Wikipedia states that the first discussion around “a thing” that was interconnected was a Coke machine that would determine how many drinks were available.

IoT use cases include several applications that range from connected homes, consumer electronics, industries, retail, logistics, government, automobiles, among other areas.

But if it’s been around for so many years, perhaps with different names but with the same discussions in the background, why we are not surrounded by all these things already? Jayson DeMers in his Forbes article states that part of the problem is too much competition with not enough collaboration –  something that discourages and delays the revolution. It is also encouraging bigger companies such as Google, Amazon and Apple, and taking a step into the problem, that they might drive that collaboration with their own applications and infrastructure.

This  competition and little collaboration can be seen as symptoms of a much bigger problem that pose a series of challenges that everybody will have to solve and agree upon for the revolution to come. We are talking about a potential market of billions of dollars for services and applications that range from apparent trivial things to more complex and with higher impacts on societies and economies.

Following are the top 3 challenges I think we have on the horizon with IoT:

  • Security. This is mainly based on the fact that IoT implies more and more devices will be connected through networks, and therefore there will be more opportunities for hackers to exploit. The one thing we learned over the years is that no one is secure, and basically more interconnected devices means more problems – at least more problems to be solved.

To serve as a terrifying example – one of many – take a look at this article, where hackers stopped a journalist’s car in the middle of a highway to prove their point: they can control a car remotely, mentioning this scary scenario: “Imagine last year if instead of cutting the transmission on the highway, we’d turned the wheel 180 degrees,” says Chris Valasek. I can imagine. But he spells it out anyway. “You wouldn’t be on the phone with us. You’d be dead.”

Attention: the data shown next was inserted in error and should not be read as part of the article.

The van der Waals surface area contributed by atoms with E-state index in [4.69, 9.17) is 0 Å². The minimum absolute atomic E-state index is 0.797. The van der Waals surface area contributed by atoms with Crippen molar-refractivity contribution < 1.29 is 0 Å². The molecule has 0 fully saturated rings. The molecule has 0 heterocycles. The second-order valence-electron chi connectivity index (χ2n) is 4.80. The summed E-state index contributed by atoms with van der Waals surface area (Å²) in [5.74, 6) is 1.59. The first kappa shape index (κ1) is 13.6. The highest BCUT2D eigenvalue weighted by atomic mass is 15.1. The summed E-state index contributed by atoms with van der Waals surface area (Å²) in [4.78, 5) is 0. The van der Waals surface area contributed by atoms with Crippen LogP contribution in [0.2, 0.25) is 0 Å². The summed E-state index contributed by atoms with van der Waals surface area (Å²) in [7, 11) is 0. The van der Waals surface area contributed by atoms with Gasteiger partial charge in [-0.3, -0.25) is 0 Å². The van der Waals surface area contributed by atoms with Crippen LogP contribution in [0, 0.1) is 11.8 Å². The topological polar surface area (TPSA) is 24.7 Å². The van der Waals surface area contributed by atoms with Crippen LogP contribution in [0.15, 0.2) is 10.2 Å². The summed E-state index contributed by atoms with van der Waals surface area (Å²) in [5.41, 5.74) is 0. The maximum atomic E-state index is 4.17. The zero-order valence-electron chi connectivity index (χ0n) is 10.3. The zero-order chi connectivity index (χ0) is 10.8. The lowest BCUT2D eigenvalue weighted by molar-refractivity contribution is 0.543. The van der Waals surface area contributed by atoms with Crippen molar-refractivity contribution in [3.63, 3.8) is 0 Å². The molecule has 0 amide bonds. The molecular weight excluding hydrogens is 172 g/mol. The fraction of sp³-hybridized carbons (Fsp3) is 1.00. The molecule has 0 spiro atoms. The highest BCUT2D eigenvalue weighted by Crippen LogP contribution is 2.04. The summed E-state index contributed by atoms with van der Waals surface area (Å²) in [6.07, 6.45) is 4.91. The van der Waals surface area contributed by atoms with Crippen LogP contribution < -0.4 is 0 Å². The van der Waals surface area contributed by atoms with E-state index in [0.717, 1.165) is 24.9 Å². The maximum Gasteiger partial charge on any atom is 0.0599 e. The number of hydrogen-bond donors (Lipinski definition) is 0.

• Connectivity. If we go back to the definition stated at the beginning of this article, IoT implies that a lot of devices are interconnected, and aside from the security challenge, this means there will be more efficient ways to have all of these devices talk to each other. The (now) classic way of connecting devices as a centralized paradigm for authorization and connection of different nodes within a network may be heading to a decentralized model, such as Fog Computing. With this,  data, computing, storage, and applications are distributed in the most logical, efficient way between the data source and the cloud. There are other solutions where the decentralization is higher, but certainly each option is tied to different security challenges.
  • Making sense of the data. Does Big Data sounds big enough? Imagine something even bigger than. IoT will pose the challenge of cleaning, processing and interpreting vast amounts of data produced by sensors. Gartner estimates that there will be 25 billion connected things in use by 2020.  Internet networking specialist Cisco ISBG’s forecast is of 50 billion connected devices. To have an example of this from the airlines industry, at last year’s Paris Air Show, Bombardier showcased its C Series jetliner that carries Pratt & Whitney’s Geared Turbo Fan (GTF) engine, which is fitted with 5,000 sensors that generate up to 10 GB of data per second.